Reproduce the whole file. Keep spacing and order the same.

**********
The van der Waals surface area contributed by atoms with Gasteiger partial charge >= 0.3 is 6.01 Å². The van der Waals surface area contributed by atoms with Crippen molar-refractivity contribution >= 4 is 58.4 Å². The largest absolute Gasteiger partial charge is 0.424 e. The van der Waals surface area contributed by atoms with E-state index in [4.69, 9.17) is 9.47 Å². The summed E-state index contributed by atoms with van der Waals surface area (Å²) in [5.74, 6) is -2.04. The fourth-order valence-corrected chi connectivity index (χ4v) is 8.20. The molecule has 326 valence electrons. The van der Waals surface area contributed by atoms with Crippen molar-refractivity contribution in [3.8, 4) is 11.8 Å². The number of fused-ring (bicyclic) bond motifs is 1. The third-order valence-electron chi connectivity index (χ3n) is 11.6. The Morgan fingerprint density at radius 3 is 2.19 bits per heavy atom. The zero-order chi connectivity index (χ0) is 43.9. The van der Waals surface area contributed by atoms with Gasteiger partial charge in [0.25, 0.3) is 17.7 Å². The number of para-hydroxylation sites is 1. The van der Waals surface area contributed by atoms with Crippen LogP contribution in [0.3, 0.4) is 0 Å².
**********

The van der Waals surface area contributed by atoms with Gasteiger partial charge >= 0.3 is 6.01 Å². The van der Waals surface area contributed by atoms with Crippen molar-refractivity contribution >= 4 is 58.4 Å². The largest absolute Gasteiger partial charge is 0.424 e. The van der Waals surface area contributed by atoms with E-state index in [4.69, 9.17) is 9.47 Å². The summed E-state index contributed by atoms with van der Waals surface area (Å²) in [5.74, 6) is -2.04. The fourth-order valence-corrected chi connectivity index (χ4v) is 8.20. The molecule has 326 valence electrons. The van der Waals surface area contributed by atoms with Crippen molar-refractivity contribution in [3.8, 4) is 11.8 Å². The number of fused-ring (bicyclic) bond motifs is 1. The third-order valence-electron chi connectivity index (χ3n) is 11.6. The Morgan fingerprint density at radius 3 is 2.19 bits per heavy atom. The zero-order chi connectivity index (χ0) is 43.9. The van der Waals surface area contributed by atoms with Gasteiger partial charge in [0.25, 0.3) is 17.7 Å². The number of para-hydroxylation sites is 1. The van der Waals surface area contributed by atoms with Crippen LogP contribution in [0.3, 0.4) is 0 Å².